Monday, November 7, 2016

The Sheriffs of Savage Wells by Sarah M. Eden

The Sheriffs of Savage Wells by Sarah M. Eden

Let’s take a look at this historical Proper Romance title from Shadow Mountain Publishing.

First, the summary:

Paisley Bell knows the eccentric people of Savage Wells. From the absentminded shopkeeper who always thinks she's been robbed to the young man who has returned shell-shocked from the war, Paisley has compassion for them all. When the sheriff up and leaves town, Paisley steps up and assumes the responsibility, partly because she loves the work, but also because she needs the income to take care of her sick father. So when the town council decides that the position of sheriff should really go to a man, Paisley finds herself fighting to prove that she's the perfect candidate for the job, even though she wears a skirt.

Cade O'Brien is heartily sick of shooting people. In his many years as a lawman, Cade has seen his share of blood and violence. So when he answers an advertisement for a sheriff job in the sleepy town of Savage Wells, he believes he's found the peace and quiet he's always desired. But when he discovers that his biggest competition for the job is a woman, he begins to question his decisions.

Tension between the two begins to sizzle when both Cade and Paisley realize the attraction they have for each other, but when Paisley's former beau shows up in town, along with a band of bank robbers, the blossoming relationship between the two sheriffs is tested. They will have to work together to thwart the bank robbers and keep the town safe.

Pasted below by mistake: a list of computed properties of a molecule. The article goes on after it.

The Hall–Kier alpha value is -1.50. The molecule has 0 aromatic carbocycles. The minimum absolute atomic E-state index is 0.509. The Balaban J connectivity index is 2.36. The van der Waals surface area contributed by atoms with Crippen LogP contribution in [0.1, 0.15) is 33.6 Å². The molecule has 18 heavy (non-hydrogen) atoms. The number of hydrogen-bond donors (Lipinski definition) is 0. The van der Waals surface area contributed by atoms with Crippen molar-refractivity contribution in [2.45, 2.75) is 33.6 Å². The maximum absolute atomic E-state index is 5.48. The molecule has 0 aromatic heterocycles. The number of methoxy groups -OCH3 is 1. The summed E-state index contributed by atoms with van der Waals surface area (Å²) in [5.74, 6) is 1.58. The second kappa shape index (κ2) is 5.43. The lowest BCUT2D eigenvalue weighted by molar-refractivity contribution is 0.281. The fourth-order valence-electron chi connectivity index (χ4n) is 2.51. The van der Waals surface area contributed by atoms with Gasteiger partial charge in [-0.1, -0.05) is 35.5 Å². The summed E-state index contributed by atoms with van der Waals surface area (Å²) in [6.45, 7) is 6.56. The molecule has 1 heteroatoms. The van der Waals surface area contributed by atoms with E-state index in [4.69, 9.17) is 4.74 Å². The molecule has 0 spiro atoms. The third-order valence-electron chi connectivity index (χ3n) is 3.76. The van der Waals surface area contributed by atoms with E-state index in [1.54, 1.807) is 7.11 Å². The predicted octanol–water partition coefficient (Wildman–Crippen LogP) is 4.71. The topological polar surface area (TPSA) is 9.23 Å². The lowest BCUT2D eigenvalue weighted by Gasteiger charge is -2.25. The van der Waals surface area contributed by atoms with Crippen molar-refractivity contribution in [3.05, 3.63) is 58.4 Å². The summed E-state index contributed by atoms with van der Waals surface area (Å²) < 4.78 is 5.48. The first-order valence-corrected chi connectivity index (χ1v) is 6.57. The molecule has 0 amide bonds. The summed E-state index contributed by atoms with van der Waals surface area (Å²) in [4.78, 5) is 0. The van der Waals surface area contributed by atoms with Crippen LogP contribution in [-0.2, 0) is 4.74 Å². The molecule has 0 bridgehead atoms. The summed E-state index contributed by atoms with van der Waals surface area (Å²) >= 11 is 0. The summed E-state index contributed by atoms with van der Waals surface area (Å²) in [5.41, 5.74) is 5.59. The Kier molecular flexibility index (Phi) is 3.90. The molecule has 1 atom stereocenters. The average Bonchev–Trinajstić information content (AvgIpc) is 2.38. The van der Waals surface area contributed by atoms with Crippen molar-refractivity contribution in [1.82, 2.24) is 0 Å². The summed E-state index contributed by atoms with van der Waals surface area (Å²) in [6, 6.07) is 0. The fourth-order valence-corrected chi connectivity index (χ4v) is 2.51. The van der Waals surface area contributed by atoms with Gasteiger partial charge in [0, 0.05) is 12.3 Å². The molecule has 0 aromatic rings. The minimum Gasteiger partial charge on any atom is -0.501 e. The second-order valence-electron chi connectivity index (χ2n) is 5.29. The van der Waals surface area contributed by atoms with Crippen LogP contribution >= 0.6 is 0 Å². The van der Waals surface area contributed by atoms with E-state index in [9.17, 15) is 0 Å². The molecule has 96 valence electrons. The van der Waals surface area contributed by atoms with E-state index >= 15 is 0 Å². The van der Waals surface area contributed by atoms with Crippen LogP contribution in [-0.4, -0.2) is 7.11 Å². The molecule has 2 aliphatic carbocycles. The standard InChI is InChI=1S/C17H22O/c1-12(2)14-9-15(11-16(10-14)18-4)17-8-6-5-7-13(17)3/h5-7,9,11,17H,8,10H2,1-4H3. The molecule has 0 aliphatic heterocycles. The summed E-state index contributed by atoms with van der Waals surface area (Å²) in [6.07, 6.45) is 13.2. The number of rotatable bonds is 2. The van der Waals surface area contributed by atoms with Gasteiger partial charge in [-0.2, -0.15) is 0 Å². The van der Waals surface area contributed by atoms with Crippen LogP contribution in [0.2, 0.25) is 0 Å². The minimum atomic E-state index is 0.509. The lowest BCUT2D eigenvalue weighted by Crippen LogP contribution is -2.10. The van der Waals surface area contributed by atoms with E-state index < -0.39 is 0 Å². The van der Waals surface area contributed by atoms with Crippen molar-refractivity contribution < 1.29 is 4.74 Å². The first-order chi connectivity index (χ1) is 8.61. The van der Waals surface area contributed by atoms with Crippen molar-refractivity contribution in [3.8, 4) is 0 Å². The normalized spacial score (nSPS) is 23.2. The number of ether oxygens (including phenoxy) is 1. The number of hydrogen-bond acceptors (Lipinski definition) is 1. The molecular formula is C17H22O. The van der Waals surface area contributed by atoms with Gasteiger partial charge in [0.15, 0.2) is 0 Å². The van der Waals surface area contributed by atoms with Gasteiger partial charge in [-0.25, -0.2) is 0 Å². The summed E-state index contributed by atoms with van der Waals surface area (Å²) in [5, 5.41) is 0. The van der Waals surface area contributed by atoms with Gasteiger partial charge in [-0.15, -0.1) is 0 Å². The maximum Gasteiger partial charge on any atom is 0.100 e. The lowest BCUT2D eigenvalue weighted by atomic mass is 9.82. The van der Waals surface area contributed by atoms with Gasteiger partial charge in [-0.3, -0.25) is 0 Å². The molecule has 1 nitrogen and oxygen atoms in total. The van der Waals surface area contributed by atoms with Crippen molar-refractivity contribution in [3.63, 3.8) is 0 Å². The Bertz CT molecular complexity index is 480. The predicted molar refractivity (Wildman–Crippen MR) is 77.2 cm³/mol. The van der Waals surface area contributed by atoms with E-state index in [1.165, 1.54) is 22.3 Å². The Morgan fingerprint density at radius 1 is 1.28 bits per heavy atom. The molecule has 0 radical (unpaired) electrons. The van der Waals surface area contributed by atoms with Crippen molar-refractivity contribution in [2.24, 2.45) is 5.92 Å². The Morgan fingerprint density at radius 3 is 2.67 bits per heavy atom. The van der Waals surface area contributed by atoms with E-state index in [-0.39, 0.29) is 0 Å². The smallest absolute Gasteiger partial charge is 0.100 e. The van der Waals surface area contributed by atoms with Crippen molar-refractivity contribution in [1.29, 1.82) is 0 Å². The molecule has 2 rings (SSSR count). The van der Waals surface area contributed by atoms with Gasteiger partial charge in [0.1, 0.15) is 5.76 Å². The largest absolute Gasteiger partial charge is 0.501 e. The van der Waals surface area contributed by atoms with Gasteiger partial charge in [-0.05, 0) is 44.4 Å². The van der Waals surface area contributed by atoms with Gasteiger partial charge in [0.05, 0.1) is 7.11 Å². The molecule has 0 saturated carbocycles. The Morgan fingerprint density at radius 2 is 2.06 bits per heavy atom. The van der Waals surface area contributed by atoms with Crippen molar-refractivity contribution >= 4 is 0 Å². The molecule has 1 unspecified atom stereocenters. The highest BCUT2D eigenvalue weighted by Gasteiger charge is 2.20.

And now, my review:

What a fun story! The opening line, which the publisher used in the back cover copy, is hilarious: Sheriff Cade O’Brien was heartily sick of shooting people. I laughed aloud a few times with this story. The banter between the sheriff wannabes was delicious.

Our heroine is a very capable sheriff in a time when women weren’t taken seriously in that role. I rooted for her even as I wondered how the author would pull off this contest between potential sheriffs—one female who had already proven herself but gotten no recognition, and three men of various abilities. Reading this story, you feel the contrast between 1875 and 2016. So much has changed, and yet some things still haven’t. With this gender-related theme woven throughout, the story has universal and timeless appeal.

The author writes a convincing male POV. Cade came across as masculine and mysterious and respectable. Well done!

We have a “mystery box” throughout. Unfortunately, the book lost my interest about two-thirds of the way through and I never discovered the answer to the ongoing mystery. When I get a chance I hope to go back and learn the answer. I’ll leave it to you to read the book to see to what I’m referring. (To be fair, I have many books on my TBR pile and have to keep the novels moving quickly through the queue.)

I’ll be watching for more from this author. Her work is fun and her writing, strong.

If you’re looking for a lighthearted historical with insightful characterization and multiple layers in terms of plot and human nature, check out this enjoyable story.